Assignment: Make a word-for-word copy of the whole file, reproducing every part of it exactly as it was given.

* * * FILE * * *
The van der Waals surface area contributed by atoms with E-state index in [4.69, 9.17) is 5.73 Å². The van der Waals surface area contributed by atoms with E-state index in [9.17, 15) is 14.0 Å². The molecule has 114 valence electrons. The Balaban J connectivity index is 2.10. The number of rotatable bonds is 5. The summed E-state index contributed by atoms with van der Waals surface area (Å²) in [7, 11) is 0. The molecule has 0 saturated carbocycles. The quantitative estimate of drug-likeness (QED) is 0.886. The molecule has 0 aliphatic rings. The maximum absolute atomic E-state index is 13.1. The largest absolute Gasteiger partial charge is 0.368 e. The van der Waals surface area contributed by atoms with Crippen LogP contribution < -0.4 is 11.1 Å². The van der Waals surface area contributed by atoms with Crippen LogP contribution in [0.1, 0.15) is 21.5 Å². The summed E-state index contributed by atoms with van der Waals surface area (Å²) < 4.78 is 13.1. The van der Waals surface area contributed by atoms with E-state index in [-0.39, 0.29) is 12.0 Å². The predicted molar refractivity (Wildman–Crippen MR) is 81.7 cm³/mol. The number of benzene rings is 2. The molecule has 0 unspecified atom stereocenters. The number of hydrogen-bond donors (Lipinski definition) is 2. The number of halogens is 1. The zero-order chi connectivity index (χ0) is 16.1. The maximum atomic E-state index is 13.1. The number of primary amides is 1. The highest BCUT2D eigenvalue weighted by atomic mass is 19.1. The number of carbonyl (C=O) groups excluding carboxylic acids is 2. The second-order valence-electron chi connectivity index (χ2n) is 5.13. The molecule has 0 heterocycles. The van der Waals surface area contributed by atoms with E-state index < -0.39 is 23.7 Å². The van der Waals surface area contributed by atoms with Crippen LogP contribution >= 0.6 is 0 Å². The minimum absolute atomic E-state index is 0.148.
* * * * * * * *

The van der Waals surface area contributed by atoms with E-state index in [4.69, 9.17) is 5.73 Å². The van der Waals surface area contributed by atoms with E-state index in [9.17, 15) is 14.0 Å². The molecule has 114 valence electrons. The Balaban J connectivity index is 2.10. The number of rotatable bonds is 5. The summed E-state index contributed by atoms with van der Waals surface area (Å²) in [7, 11) is 0. The molecule has 0 saturated carbocycles. The quantitative estimate of drug-likeness (QED) is 0.886. The molecule has 0 aliphatic rings. The maximum absolute atomic E-state index is 13.1. The largest absolute Gasteiger partial charge is 0.368 e. The van der Waals surface area contributed by atoms with Crippen LogP contribution < -0.4 is 11.1 Å². The van der Waals surface area contributed by atoms with Crippen LogP contribution in [0.1, 0.15) is 21.5 Å². The summed E-state index contributed by atoms with van der Waals surface area (Å²) < 4.78 is 13.1. The van der Waals surface area contributed by atoms with E-state index in [-0.39, 0.29) is 12.0 Å². The predicted molar refractivity (Wildman–Crippen MR) is 81.7 cm³/mol. The number of benzene rings is 2. The molecule has 0 unspecified atom stereocenters. The number of hydrogen-bond donors (Lipinski definition) is 2. The number of halogens is 1. The zero-order chi connectivity index (χ0) is 16.1. The maximum atomic E-state index is 13.1. The number of primary amides is 1. The highest BCUT2D eigenvalue weighted by atomic mass is 19.1. The number of carbonyl (C=O) groups excluding carboxylic acids is 2. The second-order valence-electron chi connectivity index (χ2n) is 5.13. The molecule has 0 heterocycles. The van der Waals surface area contributed by atoms with E-state index < -0.39 is 23.7 Å². The van der Waals surface area contributed by atoms with Crippen LogP contribution >= 0.6 is 0 Å². The minimum absolute atomic E-state index is 0.148.